Enslavement markets and auctions
Following the union of parliaments in 1707, Scotland gained formal access to the transatlantic slave trade. Scottish merchants became increasingly involved in the trade and Scottish planters (especially sugar and tobacco) began to settle in the colonies, generating much of their wealth through enslaved labour. Evidence of the acquisition of enslaved individuals from slave traders and other enslavers can be found among the Estate and plantation records and the Business records of merchants and individuals involved in enslavement.
Enslaved individuals on plantations
The main source of information in the NRS for events and conditions on plantations is estate papers of landowners in Scotland who owned plantations in the colonies. Letters, inventories and, occasionally, estate plans in these collections are an excellent source for researching the lives of enslaved persons on plantations in the colonies, their living conditions and the general attitude towards slavery and the slave trade. See below under estate and plantation records and also pictorial evidence.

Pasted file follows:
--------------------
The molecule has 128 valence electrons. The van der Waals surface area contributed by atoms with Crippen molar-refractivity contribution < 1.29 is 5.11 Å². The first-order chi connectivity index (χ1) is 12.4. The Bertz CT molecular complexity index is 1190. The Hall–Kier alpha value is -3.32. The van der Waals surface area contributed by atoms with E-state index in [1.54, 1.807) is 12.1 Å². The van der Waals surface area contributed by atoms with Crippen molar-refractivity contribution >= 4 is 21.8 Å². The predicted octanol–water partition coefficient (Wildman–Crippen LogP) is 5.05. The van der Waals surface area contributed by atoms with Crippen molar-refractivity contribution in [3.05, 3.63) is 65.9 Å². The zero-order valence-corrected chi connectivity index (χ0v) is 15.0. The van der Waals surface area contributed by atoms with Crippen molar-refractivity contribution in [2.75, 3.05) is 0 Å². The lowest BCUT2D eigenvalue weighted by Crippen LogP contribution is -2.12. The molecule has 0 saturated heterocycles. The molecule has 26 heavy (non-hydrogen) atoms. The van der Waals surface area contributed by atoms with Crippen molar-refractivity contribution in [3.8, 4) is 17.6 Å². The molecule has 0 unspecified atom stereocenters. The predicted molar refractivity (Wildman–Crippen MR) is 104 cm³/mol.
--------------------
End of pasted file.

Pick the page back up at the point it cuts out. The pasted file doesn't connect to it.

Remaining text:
Researching specific enslaved persons or former enslaved persons in Scotland
It is usually time-consuming to find information about any individuals in Scotland who lived prior to mid-19th century, but there may be opportunities for researching enslaved or former enslaved individuals in Scotland. Church attendance for enslaved individuals was not allowed in most colonies on the grounds that baptism might have prompted enslaved individuals to claim their right to freedom as Christians. Once in Scotland, however, many enslaved people were allowed to be baptised, and evidence of this should be in old parish registers of baptisms. At the point of baptism enslaved or former enslaved individuals often took the surnames of their enslavers, which should be borne in mind when searching baptismal registers. Released enslaved people were also allowed to marry and you may find an entry for their marriage in the old parish registers of marriages.